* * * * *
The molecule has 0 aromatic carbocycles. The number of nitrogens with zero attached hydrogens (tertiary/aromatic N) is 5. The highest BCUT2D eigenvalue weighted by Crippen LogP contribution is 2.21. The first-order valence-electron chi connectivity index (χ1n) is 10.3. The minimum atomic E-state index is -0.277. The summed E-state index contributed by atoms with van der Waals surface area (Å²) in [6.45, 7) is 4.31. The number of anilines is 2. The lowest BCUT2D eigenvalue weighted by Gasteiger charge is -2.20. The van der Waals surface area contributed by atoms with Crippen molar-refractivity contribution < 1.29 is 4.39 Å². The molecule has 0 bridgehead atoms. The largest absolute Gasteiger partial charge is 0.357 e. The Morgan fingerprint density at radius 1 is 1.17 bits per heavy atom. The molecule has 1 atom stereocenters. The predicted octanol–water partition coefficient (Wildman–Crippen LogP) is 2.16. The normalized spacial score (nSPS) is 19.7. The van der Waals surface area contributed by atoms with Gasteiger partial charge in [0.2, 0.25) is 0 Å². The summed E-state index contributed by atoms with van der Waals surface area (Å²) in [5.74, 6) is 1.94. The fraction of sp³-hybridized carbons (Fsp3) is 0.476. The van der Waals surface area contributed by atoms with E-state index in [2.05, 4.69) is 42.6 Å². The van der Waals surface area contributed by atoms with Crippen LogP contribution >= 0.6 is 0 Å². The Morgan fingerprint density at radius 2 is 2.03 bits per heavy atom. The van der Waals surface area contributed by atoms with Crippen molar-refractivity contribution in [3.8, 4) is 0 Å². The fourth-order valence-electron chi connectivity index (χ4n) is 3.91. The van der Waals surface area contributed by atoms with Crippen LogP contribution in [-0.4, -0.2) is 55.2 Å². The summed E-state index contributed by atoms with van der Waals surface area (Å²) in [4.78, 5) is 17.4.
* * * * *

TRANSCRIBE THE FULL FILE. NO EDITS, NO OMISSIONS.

The molecule has 0 aromatic carbocycles. The number of nitrogens with zero attached hydrogens (tertiary/aromatic N) is 5. The highest BCUT2D eigenvalue weighted by Crippen LogP contribution is 2.21. The first-order valence-electron chi connectivity index (χ1n) is 10.3. The minimum atomic E-state index is -0.277. The summed E-state index contributed by atoms with van der Waals surface area (Å²) in [6.45, 7) is 4.31. The number of anilines is 2. The lowest BCUT2D eigenvalue weighted by Gasteiger charge is -2.20. The van der Waals surface area contributed by atoms with Crippen molar-refractivity contribution < 1.29 is 4.39 Å². The molecule has 0 bridgehead atoms. The largest absolute Gasteiger partial charge is 0.357 e. The Morgan fingerprint density at radius 1 is 1.17 bits per heavy atom. The molecule has 1 atom stereocenters. The predicted octanol–water partition coefficient (Wildman–Crippen LogP) is 2.16. The normalized spacial score (nSPS) is 19.7. The van der Waals surface area contributed by atoms with Gasteiger partial charge in [0.2, 0.25) is 0 Å². The summed E-state index contributed by atoms with van der Waals surface area (Å²) in [5.74, 6) is 1.94. The fraction of sp³-hybridized carbons (Fsp3) is 0.476. The van der Waals surface area contributed by atoms with E-state index in [2.05, 4.69) is 42.6 Å². The van der Waals surface area contributed by atoms with Crippen LogP contribution >= 0.6 is 0 Å². The Morgan fingerprint density at radius 2 is 2.03 bits per heavy atom. The van der Waals surface area contributed by atoms with Crippen molar-refractivity contribution in [3.8, 4) is 0 Å². The fourth-order valence-electron chi connectivity index (χ4n) is 3.91. The van der Waals surface area contributed by atoms with Crippen LogP contribution in [-0.4, -0.2) is 55.2 Å². The summed E-state index contributed by atoms with van der Waals surface area (Å²) in [4.78, 5) is 17.4.